Is there a book you still think about? Perhaps a book that made you challenge your beliefs, attitudes about life, work, politics or culture? Has there been a book that deepened your convictions or broadened your worldview? These are among the questions we asked some thoughtful members of our community recently and we’ve shared their responses below.
Kym Terribile | Founder Wax Crescent
One of my favorite books is Big Magic by Elizabeth Gilbert. Big Magic is all about pursing a life of creativity and seeking out inspiration. Although this book is not exactly a business book, it gave me the courage to start my own business. The book argues for a life of creativity and artistry. In the book Gilbert states that by following curiosities and “playing” in different mediums we can uncover beautiful pathways to creativity. I found my way to candle making through following my curiosities rather than passion–although now, having a business and crafting my product is a passion. I started making candles when I discovered all of the toxic ingredients and chemicals that could potentially end up in candles. I wanted to create a product that was clean burning and as eco-friendly as possible. Through research and playing around with different oils and waxes, I was able to create a product that is not only clean burning, but also smells amazing. Read more>>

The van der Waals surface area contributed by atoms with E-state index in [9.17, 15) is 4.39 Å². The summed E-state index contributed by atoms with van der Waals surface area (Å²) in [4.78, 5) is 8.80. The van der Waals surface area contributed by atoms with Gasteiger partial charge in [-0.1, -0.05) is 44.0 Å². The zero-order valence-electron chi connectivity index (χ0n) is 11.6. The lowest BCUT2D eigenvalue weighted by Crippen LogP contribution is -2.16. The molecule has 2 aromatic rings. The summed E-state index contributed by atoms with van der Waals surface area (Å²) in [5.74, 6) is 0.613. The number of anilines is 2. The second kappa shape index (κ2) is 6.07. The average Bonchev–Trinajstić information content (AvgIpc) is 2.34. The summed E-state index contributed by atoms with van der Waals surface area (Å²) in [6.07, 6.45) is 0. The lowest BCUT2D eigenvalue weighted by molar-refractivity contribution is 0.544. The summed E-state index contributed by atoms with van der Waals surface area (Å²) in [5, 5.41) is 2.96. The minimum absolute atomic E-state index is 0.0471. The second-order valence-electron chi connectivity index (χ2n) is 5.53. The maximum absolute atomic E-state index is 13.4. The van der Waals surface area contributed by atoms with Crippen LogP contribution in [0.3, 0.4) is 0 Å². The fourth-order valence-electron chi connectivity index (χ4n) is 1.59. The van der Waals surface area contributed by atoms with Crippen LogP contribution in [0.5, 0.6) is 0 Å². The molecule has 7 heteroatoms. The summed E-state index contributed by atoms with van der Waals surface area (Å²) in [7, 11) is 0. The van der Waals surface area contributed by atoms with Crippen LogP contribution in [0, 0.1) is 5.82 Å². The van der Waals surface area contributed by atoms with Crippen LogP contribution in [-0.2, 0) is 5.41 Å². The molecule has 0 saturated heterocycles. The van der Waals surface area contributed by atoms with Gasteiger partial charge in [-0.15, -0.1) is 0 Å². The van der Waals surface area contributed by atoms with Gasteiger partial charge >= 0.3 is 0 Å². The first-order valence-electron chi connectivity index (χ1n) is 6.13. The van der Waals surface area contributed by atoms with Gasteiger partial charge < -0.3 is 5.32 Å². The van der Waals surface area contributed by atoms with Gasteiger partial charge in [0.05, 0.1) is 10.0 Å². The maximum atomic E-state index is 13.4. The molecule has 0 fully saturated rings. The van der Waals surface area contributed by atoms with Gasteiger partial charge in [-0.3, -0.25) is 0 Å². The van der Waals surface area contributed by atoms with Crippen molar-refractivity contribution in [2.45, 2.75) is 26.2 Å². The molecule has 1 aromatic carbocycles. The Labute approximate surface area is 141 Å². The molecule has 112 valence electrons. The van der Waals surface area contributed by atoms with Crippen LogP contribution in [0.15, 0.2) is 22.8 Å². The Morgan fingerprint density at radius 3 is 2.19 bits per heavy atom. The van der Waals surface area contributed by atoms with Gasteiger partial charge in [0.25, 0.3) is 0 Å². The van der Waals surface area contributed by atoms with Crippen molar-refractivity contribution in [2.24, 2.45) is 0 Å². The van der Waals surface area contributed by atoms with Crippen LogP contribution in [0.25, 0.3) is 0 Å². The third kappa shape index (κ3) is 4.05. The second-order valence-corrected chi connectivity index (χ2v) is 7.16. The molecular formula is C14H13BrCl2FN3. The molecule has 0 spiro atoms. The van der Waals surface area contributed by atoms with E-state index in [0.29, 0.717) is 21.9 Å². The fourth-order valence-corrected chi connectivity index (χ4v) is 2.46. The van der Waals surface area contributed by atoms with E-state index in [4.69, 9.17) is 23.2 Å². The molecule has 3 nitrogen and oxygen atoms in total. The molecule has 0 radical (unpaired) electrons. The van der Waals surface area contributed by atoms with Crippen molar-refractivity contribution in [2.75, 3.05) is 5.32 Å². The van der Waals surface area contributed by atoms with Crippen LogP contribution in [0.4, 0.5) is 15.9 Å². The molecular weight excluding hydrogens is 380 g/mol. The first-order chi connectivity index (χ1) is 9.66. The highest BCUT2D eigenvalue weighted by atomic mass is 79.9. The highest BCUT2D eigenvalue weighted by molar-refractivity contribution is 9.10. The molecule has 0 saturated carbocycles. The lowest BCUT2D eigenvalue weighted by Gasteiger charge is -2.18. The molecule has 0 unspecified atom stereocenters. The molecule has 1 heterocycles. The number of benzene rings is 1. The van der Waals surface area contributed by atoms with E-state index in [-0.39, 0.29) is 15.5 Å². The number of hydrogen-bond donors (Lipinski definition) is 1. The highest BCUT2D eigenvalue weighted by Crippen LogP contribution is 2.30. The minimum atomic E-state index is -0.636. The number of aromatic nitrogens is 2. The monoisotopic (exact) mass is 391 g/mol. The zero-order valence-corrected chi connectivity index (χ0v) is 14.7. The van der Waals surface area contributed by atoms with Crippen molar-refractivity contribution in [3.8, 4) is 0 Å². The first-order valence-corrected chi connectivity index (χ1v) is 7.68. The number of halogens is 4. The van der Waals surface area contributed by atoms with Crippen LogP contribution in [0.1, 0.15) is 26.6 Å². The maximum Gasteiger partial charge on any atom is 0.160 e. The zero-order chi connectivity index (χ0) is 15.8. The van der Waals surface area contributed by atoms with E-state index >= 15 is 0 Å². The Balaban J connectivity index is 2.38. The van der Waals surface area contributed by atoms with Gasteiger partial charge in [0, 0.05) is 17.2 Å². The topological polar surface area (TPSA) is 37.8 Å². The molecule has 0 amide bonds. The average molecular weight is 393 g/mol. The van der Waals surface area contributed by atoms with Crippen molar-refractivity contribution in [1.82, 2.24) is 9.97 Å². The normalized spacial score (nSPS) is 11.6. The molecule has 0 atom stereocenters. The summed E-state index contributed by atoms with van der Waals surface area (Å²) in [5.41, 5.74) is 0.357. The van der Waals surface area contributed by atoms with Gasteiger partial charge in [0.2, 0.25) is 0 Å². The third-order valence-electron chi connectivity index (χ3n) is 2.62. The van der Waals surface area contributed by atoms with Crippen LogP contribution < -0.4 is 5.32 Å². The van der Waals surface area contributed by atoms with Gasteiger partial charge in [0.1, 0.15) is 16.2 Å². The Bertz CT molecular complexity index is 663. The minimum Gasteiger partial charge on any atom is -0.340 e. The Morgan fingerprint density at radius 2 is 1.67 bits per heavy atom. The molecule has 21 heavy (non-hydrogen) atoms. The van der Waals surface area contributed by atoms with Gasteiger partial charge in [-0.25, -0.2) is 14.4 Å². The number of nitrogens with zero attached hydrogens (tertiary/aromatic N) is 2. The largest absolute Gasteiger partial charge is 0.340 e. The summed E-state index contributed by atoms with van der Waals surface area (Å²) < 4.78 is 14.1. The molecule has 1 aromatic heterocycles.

Tara Jae | Founder and Executive Director of Youth Seen. Truth Teller. Advocate. Curator of Healing Space.
The latest book that I’ve read is George Johnsons, All Boys Aren’t Blue. This is a fairly new book that focuses on their journey of being Black and queer. As a Black, queer non-binary person, it is not often that books come out and represent a journey that is close to my own or any other Black queer individual. The ability to experience through reading someone else’s journey, that roller coaster of emotions comes out as this book hit so close to home. Growing up, the only book I had and I kept it close was Stone Butch Blue’s by Leslie Feinberg. The nuances of identity are complex, the struggle to thrive in a society that others you is not one that is kind or gentle. Both of these books were scenes into the unknown for most, but for me was a mirror that would reflect who I was and could be. Read more>>
Alyse Knorr | Writer and Professor
Anne Carson’s Autobiography of Red taught me what a novel in verse can do–how to develop characters over a sustained narrative, how to introduce and then return to certain symbols and motifs, and how to pace a plot in verse. Read more>>